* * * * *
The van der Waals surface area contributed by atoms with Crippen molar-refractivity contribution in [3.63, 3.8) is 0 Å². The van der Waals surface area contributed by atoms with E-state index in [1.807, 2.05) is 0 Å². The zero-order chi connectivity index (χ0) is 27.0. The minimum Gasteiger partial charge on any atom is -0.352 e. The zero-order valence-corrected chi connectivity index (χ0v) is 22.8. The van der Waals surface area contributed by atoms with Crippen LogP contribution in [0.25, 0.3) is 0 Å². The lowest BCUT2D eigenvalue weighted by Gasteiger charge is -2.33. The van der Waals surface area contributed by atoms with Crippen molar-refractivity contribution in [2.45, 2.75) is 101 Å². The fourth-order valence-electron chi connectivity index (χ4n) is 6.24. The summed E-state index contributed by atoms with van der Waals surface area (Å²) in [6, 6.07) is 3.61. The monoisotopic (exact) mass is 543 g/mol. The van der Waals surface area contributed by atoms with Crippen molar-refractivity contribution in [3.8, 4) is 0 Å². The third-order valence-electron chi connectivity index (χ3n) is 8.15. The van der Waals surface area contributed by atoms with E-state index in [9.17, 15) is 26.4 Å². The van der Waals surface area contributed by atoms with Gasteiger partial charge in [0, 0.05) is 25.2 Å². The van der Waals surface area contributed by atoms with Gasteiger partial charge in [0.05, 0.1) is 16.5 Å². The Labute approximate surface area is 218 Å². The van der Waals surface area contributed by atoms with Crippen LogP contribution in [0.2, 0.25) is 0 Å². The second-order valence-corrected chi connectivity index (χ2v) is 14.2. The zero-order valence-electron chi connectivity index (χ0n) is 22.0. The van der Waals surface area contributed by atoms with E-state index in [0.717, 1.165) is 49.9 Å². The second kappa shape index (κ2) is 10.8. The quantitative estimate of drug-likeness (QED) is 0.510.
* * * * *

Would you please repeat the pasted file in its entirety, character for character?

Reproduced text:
The van der Waals surface area contributed by atoms with Crippen molar-refractivity contribution in [3.63, 3.8) is 0 Å². The van der Waals surface area contributed by atoms with E-state index in [1.807, 2.05) is 0 Å². The zero-order chi connectivity index (χ0) is 27.0. The minimum Gasteiger partial charge on any atom is -0.352 e. The zero-order valence-corrected chi connectivity index (χ0v) is 22.8. The van der Waals surface area contributed by atoms with Crippen LogP contribution in [0.25, 0.3) is 0 Å². The lowest BCUT2D eigenvalue weighted by Gasteiger charge is -2.33. The van der Waals surface area contributed by atoms with Crippen molar-refractivity contribution in [2.45, 2.75) is 101 Å². The fourth-order valence-electron chi connectivity index (χ4n) is 6.24. The summed E-state index contributed by atoms with van der Waals surface area (Å²) in [6, 6.07) is 3.61. The monoisotopic (exact) mass is 543 g/mol. The van der Waals surface area contributed by atoms with Crippen molar-refractivity contribution in [3.8, 4) is 0 Å². The third-order valence-electron chi connectivity index (χ3n) is 8.15. The van der Waals surface area contributed by atoms with E-state index in [9.17, 15) is 26.4 Å². The van der Waals surface area contributed by atoms with Gasteiger partial charge in [0, 0.05) is 25.2 Å². The van der Waals surface area contributed by atoms with Gasteiger partial charge in [0.05, 0.1) is 16.5 Å². The Labute approximate surface area is 218 Å². The van der Waals surface area contributed by atoms with Crippen LogP contribution in [0.2, 0.25) is 0 Å². The second-order valence-corrected chi connectivity index (χ2v) is 14.2. The zero-order valence-electron chi connectivity index (χ0n) is 22.0. The van der Waals surface area contributed by atoms with E-state index in [0.717, 1.165) is 49.9 Å². The second kappa shape index (κ2) is 10.8. The quantitative estimate of drug-likeness (QED) is 0.510.